Version 145 (modified by jtv, 8 years ago) (diff)


C++ connector for PostgreSQL

libpqxx is the official C++ client API for PostgreSQL, the enterprise-strength open-source relational database. (If "PostgreSQL" is too verbose, call it by its shorter name, postgres).

If you are writing software in C++ that needs to access databases managed by postgres—on just about any platform—then libpqxx is the library you use. It is the standard C++ language binding for the postgres RDBMS.

The source code for libpqxx is available under the BSD license, so you're free to download it, pass it on to others, change it, sell it, include it in your own code, and share your changes with anyone you choose. No charge, no catch. In most cases you'll want a pre-built package provided by a package maintainer for your platform, and distributed through your normal package management infrastructure.


2011-08-07: Bogged down in bug spam

Not getting much done for the upcoming 4.0 release. That's because all available "libpqxx time" goes into fighting spam at the moment. Has anyone else been getting a massive wave of spam lately? They're advertising some new drug every day, and when that starts hitting our bug tracker, it gets through our filters every single hour until we can update the filters. There'll be yet more work installing extra defenses, and making it easier to delete tickets.

Here's hoping we can beat it, or productivity is gone forever.

2011-04-24: Examples to the fore!

We should have done this ages ago. There's now a detailed, commented, instructive example right on the main page. I hope that will answer a lot of questions.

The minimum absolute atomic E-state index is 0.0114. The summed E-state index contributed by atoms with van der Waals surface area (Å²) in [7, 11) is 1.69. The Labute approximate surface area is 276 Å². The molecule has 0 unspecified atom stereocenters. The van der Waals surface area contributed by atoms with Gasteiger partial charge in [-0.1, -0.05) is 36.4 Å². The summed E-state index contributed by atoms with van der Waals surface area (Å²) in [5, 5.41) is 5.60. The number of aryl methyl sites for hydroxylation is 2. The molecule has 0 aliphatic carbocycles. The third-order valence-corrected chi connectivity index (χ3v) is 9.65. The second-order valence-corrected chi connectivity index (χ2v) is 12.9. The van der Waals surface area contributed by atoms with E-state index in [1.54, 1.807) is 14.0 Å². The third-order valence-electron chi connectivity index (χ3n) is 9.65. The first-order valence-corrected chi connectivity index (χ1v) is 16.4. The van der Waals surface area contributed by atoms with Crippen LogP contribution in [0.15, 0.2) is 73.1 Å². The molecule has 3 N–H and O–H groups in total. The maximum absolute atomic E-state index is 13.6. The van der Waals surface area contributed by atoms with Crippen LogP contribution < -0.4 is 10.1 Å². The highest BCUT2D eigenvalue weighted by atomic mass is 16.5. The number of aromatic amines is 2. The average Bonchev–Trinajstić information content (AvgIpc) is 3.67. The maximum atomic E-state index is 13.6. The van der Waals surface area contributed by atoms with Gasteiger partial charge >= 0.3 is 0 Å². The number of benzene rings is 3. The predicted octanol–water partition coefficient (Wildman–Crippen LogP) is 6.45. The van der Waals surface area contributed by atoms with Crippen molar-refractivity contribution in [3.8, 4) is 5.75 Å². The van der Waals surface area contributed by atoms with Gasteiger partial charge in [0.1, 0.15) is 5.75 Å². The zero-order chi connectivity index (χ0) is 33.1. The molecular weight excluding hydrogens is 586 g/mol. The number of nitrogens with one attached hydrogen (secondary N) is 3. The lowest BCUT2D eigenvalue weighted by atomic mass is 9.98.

2011-04-14: Declaring victory over site outages

Last month we identified and made a configuration change that our hosting provider required for the server's last operating system upgrade. We haven't had any outages since. Phew!

Finding Everything

Where What
Sales Pitch Why this library should interest you
Using This Site The various services offered by this development site
Download Page Source archives (no binaries; those depend on your individual platform)
FAQ Frequently Asked Questions, and their answers
Online Documentation Wiki and copies of packaged documentation
Packagers Page Information for maintainers of libpqxx packages
Consulting? Where can I get professional development help?
Bug Tracker Known bugs and requests (as in View Tickets option in top button bar)
Reporting Bugs How to report a problem or request a new feature
Mailing Lists Hosted on pgFoundry site
Database Notes Notes and tips about postgres
Performance Tips Figure out and solve performance problems
Other Projects Other open-source development projects hosted here
libpqxx Elsewhere Sites where libpqxx is registered as a project
Author and Contributors Who made all this?

For issues not suitable for the mailing list or bug tickets, contact the author as jtv at

Also, you may want to have a look at the other open source projects hosted on this site.

Technical Overview

This library works on top of the C-level API library, libpq. It comes with postgres. You will link your program with both libpqxx and libpq, in that order.

Coding with libpqxx revolves around transactions. Transactions are a central concept in database management systems, but they are widely under-appreciated among application developers. In libpqxx, they're fundamental.